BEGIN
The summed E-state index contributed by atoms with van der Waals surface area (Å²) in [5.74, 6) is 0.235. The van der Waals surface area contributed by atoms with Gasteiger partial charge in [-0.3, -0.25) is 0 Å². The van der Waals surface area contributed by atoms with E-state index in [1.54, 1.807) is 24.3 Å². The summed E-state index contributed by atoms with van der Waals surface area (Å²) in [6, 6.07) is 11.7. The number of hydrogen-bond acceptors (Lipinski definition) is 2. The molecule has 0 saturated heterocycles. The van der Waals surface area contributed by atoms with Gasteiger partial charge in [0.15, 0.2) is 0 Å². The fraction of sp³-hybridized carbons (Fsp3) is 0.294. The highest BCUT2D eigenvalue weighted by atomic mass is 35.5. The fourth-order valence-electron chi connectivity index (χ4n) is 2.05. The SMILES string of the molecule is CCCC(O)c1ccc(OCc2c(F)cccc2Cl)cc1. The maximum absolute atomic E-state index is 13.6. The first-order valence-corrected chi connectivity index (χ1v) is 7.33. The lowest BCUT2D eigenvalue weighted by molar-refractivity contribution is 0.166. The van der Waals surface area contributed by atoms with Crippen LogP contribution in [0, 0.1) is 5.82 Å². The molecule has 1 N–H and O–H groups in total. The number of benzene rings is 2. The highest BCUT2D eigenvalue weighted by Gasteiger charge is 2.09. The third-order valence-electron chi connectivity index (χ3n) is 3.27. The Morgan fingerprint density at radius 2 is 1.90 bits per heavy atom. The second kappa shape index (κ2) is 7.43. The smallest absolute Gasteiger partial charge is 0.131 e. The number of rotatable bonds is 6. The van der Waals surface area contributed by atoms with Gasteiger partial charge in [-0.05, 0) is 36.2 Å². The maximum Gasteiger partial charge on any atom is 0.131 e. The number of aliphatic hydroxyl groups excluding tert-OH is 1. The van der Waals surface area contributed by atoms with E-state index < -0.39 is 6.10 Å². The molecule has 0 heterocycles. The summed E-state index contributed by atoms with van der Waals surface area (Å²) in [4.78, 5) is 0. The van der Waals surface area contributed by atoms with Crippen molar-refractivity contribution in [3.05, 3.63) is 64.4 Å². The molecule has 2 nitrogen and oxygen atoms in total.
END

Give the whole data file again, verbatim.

The summed E-state index contributed by atoms with van der Waals surface area (Å²) in [5.74, 6) is 0.235. The van der Waals surface area contributed by atoms with Gasteiger partial charge in [-0.3, -0.25) is 0 Å². The van der Waals surface area contributed by atoms with E-state index in [1.54, 1.807) is 24.3 Å². The summed E-state index contributed by atoms with van der Waals surface area (Å²) in [6, 6.07) is 11.7. The number of hydrogen-bond acceptors (Lipinski definition) is 2. The molecule has 0 saturated heterocycles. The van der Waals surface area contributed by atoms with Gasteiger partial charge in [0.15, 0.2) is 0 Å². The fraction of sp³-hybridized carbons (Fsp3) is 0.294. The highest BCUT2D eigenvalue weighted by atomic mass is 35.5. The fourth-order valence-electron chi connectivity index (χ4n) is 2.05. The SMILES string of the molecule is CCCC(O)c1ccc(OCc2c(F)cccc2Cl)cc1. The maximum absolute atomic E-state index is 13.6. The first-order valence-corrected chi connectivity index (χ1v) is 7.33. The lowest BCUT2D eigenvalue weighted by molar-refractivity contribution is 0.166. The van der Waals surface area contributed by atoms with Crippen LogP contribution in [0, 0.1) is 5.82 Å². The molecule has 1 N–H and O–H groups in total. The number of benzene rings is 2. The highest BCUT2D eigenvalue weighted by Gasteiger charge is 2.09. The third-order valence-electron chi connectivity index (χ3n) is 3.27. The Morgan fingerprint density at radius 2 is 1.90 bits per heavy atom. The second kappa shape index (κ2) is 7.43. The smallest absolute Gasteiger partial charge is 0.131 e. The number of rotatable bonds is 6. The van der Waals surface area contributed by atoms with Gasteiger partial charge in [-0.05, 0) is 36.2 Å². The maximum Gasteiger partial charge on any atom is 0.131 e. The number of aliphatic hydroxyl groups excluding tert-OH is 1. The van der Waals surface area contributed by atoms with E-state index < -0.39 is 6.10 Å². The molecule has 0 heterocycles. The summed E-state index contributed by atoms with van der Waals surface area (Å²) in [4.78, 5) is 0. The van der Waals surface area contributed by atoms with Crippen molar-refractivity contribution in [3.05, 3.63) is 64.4 Å². The molecule has 2 nitrogen and oxygen atoms in total.